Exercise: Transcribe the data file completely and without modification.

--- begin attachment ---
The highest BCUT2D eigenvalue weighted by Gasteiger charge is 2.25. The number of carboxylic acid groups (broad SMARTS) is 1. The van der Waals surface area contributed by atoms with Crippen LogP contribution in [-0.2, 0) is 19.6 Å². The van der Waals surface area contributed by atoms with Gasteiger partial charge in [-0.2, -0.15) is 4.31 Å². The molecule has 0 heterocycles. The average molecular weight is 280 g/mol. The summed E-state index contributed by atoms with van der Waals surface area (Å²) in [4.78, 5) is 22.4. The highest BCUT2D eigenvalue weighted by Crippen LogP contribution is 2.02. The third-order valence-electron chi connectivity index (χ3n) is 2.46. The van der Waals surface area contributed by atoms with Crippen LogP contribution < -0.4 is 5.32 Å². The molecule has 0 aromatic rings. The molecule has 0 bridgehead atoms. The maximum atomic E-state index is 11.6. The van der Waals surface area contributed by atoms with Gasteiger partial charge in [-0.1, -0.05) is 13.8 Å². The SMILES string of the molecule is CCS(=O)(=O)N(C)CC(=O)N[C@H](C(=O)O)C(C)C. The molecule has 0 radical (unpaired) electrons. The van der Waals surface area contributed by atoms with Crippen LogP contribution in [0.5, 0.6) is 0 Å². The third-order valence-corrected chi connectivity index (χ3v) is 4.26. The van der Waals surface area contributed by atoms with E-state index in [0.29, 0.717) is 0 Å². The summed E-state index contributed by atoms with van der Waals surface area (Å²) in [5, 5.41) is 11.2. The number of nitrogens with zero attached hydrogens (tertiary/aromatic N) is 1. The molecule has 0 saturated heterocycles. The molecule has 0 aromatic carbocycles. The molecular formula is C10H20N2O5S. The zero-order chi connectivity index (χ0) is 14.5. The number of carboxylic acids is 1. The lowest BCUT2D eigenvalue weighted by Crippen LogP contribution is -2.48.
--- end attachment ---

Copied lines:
The highest BCUT2D eigenvalue weighted by Gasteiger charge is 2.25. The number of carboxylic acid groups (broad SMARTS) is 1. The van der Waals surface area contributed by atoms with Crippen LogP contribution in [-0.2, 0) is 19.6 Å². The van der Waals surface area contributed by atoms with Gasteiger partial charge in [-0.2, -0.15) is 4.31 Å². The molecule has 0 heterocycles. The average molecular weight is 280 g/mol. The summed E-state index contributed by atoms with van der Waals surface area (Å²) in [4.78, 5) is 22.4. The highest BCUT2D eigenvalue weighted by Crippen LogP contribution is 2.02. The third-order valence-electron chi connectivity index (χ3n) is 2.46. The van der Waals surface area contributed by atoms with Crippen LogP contribution < -0.4 is 5.32 Å². The molecule has 0 aromatic rings. The molecule has 0 bridgehead atoms. The maximum atomic E-state index is 11.6. The van der Waals surface area contributed by atoms with Gasteiger partial charge in [-0.1, -0.05) is 13.8 Å². The SMILES string of the molecule is CCS(=O)(=O)N(C)CC(=O)N[C@H](C(=O)O)C(C)C. The molecule has 0 radical (unpaired) electrons. The van der Waals surface area contributed by atoms with Crippen LogP contribution in [0.5, 0.6) is 0 Å². The third-order valence-corrected chi connectivity index (χ3v) is 4.26. The van der Waals surface area contributed by atoms with E-state index in [0.29, 0.717) is 0 Å². The summed E-state index contributed by atoms with van der Waals surface area (Å²) in [5, 5.41) is 11.2. The number of nitrogens with zero attached hydrogens (tertiary/aromatic N) is 1. The molecule has 0 saturated heterocycles. The molecule has 0 aromatic carbocycles. The molecular formula is C10H20N2O5S. The zero-order chi connectivity index (χ0) is 14.5. The number of carboxylic acids is 1. The lowest BCUT2D eigenvalue weighted by Crippen LogP contribution is -2.48.